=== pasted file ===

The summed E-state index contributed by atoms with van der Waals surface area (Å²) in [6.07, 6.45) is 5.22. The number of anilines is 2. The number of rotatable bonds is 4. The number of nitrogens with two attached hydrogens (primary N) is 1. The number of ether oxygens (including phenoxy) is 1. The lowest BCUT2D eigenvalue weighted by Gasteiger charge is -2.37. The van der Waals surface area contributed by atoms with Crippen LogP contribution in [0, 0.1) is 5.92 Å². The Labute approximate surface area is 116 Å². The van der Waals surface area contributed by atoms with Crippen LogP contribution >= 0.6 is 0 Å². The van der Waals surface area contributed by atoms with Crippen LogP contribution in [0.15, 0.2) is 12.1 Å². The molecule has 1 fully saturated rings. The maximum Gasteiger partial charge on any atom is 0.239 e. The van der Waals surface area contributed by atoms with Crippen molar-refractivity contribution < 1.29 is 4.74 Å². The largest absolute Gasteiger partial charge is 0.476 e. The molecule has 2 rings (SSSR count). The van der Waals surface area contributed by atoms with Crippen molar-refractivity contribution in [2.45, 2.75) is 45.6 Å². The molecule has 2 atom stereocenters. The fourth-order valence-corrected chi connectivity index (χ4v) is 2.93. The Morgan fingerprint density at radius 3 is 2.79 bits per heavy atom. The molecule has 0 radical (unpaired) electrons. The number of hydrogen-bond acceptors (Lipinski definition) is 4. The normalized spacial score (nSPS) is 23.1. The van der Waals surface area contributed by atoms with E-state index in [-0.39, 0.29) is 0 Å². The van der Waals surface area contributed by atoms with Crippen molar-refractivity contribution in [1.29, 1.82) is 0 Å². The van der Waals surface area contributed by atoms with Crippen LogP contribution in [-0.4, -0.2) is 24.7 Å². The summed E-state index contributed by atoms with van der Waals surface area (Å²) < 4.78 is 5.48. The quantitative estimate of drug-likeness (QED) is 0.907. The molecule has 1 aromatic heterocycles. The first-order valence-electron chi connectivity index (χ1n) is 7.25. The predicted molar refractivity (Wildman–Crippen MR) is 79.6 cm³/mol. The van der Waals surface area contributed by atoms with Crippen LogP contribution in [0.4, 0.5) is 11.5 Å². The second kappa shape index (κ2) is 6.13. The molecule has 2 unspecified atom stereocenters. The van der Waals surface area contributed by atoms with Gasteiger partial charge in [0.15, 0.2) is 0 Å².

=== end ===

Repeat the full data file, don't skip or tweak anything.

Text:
The summed E-state index contributed by atoms with van der Waals surface area (Å²) in [6.07, 6.45) is 5.22. The number of anilines is 2. The number of rotatable bonds is 4. The number of nitrogens with two attached hydrogens (primary N) is 1. The number of ether oxygens (including phenoxy) is 1. The lowest BCUT2D eigenvalue weighted by Gasteiger charge is -2.37. The van der Waals surface area contributed by atoms with Crippen LogP contribution in [0, 0.1) is 5.92 Å². The Labute approximate surface area is 116 Å². The van der Waals surface area contributed by atoms with Crippen LogP contribution >= 0.6 is 0 Å². The van der Waals surface area contributed by atoms with Crippen LogP contribution in [0.15, 0.2) is 12.1 Å². The molecule has 1 fully saturated rings. The maximum Gasteiger partial charge on any atom is 0.239 e. The van der Waals surface area contributed by atoms with Crippen molar-refractivity contribution < 1.29 is 4.74 Å². The largest absolute Gasteiger partial charge is 0.476 e. The molecule has 2 rings (SSSR count). The van der Waals surface area contributed by atoms with Crippen molar-refractivity contribution in [2.45, 2.75) is 45.6 Å². The molecule has 2 atom stereocenters. The fourth-order valence-corrected chi connectivity index (χ4v) is 2.93. The Morgan fingerprint density at radius 3 is 2.79 bits per heavy atom. The molecule has 0 radical (unpaired) electrons. The number of hydrogen-bond acceptors (Lipinski definition) is 4. The normalized spacial score (nSPS) is 23.1. The van der Waals surface area contributed by atoms with E-state index in [-0.39, 0.29) is 0 Å². The van der Waals surface area contributed by atoms with Crippen molar-refractivity contribution in [1.29, 1.82) is 0 Å². The van der Waals surface area contributed by atoms with Crippen LogP contribution in [-0.4, -0.2) is 24.7 Å². The summed E-state index contributed by atoms with van der Waals surface area (Å²) < 4.78 is 5.48. The quantitative estimate of drug-likeness (QED) is 0.907. The molecule has 1 aromatic heterocycles. The first-order valence-electron chi connectivity index (χ1n) is 7.25. The predicted molar refractivity (Wildman–Crippen MR) is 79.6 cm³/mol. The van der Waals surface area contributed by atoms with Crippen LogP contribution in [0.4, 0.5) is 11.5 Å². The second kappa shape index (κ2) is 6.13. The molecule has 2 unspecified atom stereocenters. The van der Waals surface area contributed by atoms with Gasteiger partial charge in [0.15, 0.2) is 0 Å².